Writing and kinship in the Argentine Fin de siglo, 1890-1910 : la familia Bunge
Pierce, Joseph Matthew, 1983-
MetadataShow full item record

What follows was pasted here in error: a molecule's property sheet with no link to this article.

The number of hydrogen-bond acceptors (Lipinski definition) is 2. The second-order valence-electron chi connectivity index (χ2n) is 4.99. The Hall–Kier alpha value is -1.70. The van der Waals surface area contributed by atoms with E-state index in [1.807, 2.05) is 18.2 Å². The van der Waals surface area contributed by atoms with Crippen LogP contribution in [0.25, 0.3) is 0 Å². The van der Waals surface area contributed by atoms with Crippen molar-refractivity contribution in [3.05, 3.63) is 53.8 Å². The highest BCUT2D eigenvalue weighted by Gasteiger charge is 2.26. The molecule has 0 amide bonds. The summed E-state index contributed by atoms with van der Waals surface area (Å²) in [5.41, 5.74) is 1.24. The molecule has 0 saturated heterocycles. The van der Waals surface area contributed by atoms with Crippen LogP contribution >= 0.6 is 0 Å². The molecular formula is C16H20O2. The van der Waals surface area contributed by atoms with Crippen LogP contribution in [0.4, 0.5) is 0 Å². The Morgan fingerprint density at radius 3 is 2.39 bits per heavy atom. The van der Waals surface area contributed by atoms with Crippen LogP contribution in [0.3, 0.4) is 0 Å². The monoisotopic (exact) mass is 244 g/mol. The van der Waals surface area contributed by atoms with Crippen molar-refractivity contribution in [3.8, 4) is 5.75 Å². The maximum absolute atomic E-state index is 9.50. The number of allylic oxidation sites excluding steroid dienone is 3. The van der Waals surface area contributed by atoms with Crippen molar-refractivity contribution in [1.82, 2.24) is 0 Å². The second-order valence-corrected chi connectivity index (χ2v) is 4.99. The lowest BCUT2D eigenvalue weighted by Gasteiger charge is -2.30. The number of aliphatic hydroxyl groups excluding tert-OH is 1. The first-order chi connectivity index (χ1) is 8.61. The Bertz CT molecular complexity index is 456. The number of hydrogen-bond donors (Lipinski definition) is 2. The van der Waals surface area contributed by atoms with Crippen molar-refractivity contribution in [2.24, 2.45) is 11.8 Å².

My dissertation departs from the idea that horizontal kinship, in particular the sibling bond, has largely been overlooked by criticism of 19th century Argentine literature. Works on the foundational mid-century narratives concentrate on allegorical heterosexual unions, while those of the late century primarily deal with the failed marriages of naturalist fiction. I argue that in viewing the fictional family as a vertical, genealogical structure, these texts often fail to consider what Pierre Bourdieu calls "practical kinship". Also, in primarily focusing on the novel, they overlook the minor genres to which women were traditionally limited, such as pedagogical texts, as well as private or semi-private writing like the diary and the memoir, in which sibling relations are more prominent. This project, in contrast, takes a politically engaged, socially influential family of writers, rather than a fictional representation, as the framework for analyzing the social, cultural, and political shifts of the turn of the century in Argentina (1890-1910). Focusing on the work of two proto-feminist sisters, Delfina and Julia Bunge, and a closeted homosexual brother, Carlos Octavio Bunge, I study the dynamic relationship between these siblings, reading a wide range of their public and private texts. In dialogue with naturalist novelists and positivist essay writers, la familia Bunge challenges the conventional view that the upper class saw the traditional criollo family unit as the last bastion of stability in the face of sexual and class "inversion" by themselves questioning normative gender roles, complicating compulsory heterosexuality, and performing the gaps in the hegemonic division of public and private space. I analyze siblinghood as a dynamic actor in shaping the literature, culture, and politics of the turn of the century, underscoring the role of relational subjectivities in forming notions of gender, sexuality, citizenship, and mutual intelligibility.